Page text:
“Smart Guns” failed in California in March 2014 and in Maryland in May 2014, yet President Obama’s executive gun control contained an order directing the DOD, DOJ, and Homeland Security to explore ways to “further” the use of “smart guns.”
The “smart gun” in California and Maryland was the Armatix iP1, which would only fire if in close proximity to a watch that the person shooting the gun was supposed to wear. As Breitbart News previously reported, the iP1 only came in one caliber—.22 lr—and it cost approximately $1,800, which is about $1,325 more than a traditional semiautomatic Glock handgun in 9mm or a Smith & Wessson M&P Shield in .40 caliber.
So the “smart gun” cost four times as much as a traditional self-defense handgun, and it was chambered in a caliber too small to be relied on for self-defense.
Subsequently, the outcry against the gun even being stocked in Newhall, California, at the Oak Tree Gun Club was so great that the store owner pulled the gun before one could be sold. The Washington Post reports that the same thing happened in Maryland. In addition to the cost of the firearm, the diminutive round for self-defense, and the fact that a gun paired with a watch will work for any thief who remembers to steal the watch too, the other negative aspect of “smart guns” was the fear that even a successful one for plinking—and .22 lr is a plinking round—would lead to mandates that everyone had to buy one.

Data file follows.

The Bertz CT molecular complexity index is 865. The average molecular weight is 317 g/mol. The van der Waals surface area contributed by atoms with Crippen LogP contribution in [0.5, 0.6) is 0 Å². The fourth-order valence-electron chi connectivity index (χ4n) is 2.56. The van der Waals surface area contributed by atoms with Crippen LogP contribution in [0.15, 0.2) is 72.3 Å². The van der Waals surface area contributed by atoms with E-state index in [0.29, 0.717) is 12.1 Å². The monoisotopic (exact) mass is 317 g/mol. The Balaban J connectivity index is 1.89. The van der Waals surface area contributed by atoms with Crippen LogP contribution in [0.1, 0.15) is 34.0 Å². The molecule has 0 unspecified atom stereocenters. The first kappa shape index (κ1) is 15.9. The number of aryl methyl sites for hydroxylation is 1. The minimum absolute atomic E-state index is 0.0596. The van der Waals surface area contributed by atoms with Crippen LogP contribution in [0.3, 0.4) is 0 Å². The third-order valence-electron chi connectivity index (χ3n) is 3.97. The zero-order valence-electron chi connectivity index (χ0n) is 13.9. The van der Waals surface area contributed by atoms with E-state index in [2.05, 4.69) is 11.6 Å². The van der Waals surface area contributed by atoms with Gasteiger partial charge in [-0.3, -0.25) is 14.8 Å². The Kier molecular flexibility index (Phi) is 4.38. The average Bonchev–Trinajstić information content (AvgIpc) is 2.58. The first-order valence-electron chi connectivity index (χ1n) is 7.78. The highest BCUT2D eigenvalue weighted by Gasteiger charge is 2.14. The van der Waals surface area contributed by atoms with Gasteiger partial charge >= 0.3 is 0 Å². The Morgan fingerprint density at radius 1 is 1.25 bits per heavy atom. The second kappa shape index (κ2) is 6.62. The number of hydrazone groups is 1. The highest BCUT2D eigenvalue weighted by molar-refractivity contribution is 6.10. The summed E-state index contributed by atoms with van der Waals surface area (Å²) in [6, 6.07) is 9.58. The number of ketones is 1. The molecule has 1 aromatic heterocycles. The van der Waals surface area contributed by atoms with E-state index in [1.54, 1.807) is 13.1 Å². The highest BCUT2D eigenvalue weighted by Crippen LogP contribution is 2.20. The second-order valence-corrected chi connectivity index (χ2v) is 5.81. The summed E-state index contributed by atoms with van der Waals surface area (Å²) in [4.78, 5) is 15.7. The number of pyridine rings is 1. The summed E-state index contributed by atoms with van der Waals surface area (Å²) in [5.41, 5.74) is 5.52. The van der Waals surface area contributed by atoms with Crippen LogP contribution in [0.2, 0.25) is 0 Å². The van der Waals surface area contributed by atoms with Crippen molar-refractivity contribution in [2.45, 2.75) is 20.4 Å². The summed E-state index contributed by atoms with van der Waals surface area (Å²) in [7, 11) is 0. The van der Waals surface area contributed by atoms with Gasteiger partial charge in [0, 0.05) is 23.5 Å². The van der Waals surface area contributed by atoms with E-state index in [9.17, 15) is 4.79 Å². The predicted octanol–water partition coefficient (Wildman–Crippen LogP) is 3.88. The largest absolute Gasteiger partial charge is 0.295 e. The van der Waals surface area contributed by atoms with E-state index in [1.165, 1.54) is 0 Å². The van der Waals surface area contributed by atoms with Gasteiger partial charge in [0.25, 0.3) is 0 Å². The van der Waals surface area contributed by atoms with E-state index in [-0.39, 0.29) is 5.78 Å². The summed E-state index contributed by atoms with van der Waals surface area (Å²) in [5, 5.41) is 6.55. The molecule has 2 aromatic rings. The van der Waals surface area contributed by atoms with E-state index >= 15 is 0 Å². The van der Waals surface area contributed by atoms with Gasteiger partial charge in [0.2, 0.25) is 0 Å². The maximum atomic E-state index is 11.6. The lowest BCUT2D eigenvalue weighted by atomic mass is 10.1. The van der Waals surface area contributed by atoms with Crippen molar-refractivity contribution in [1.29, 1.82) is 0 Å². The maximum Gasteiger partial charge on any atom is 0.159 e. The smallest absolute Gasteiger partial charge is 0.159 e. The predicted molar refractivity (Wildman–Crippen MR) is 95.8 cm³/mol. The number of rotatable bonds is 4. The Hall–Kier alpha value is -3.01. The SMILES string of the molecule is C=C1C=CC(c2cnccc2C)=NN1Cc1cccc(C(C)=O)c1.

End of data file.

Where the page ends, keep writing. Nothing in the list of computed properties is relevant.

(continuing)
In fact, in New Jersey, state lawmakers were looking for a viable “smart gun,” and they were going to mandate it be sold in the state per law.
So the “smart gun” failed in California. And one year later—in May 2015—the company that makes iP1 filed for chapter 11-style restructuring in Germany. The lesson learned was that the U.S. market was not any where near ready to support “smart gun” technology.
But ComputerWorld reports that “smart gun” developers kept their fingers crossed, hoping for an infusion of cash to counter the lack of cash coming from the free market. And when Obama used his executive orders to direct the DOD, DOJ, and Homeland Security to explore ways to “further” the use of “smart guns” and sponsor “research” into “smart gun technology,” developers started to think they might now have the funds to do what the market has shown no interest in supporting.
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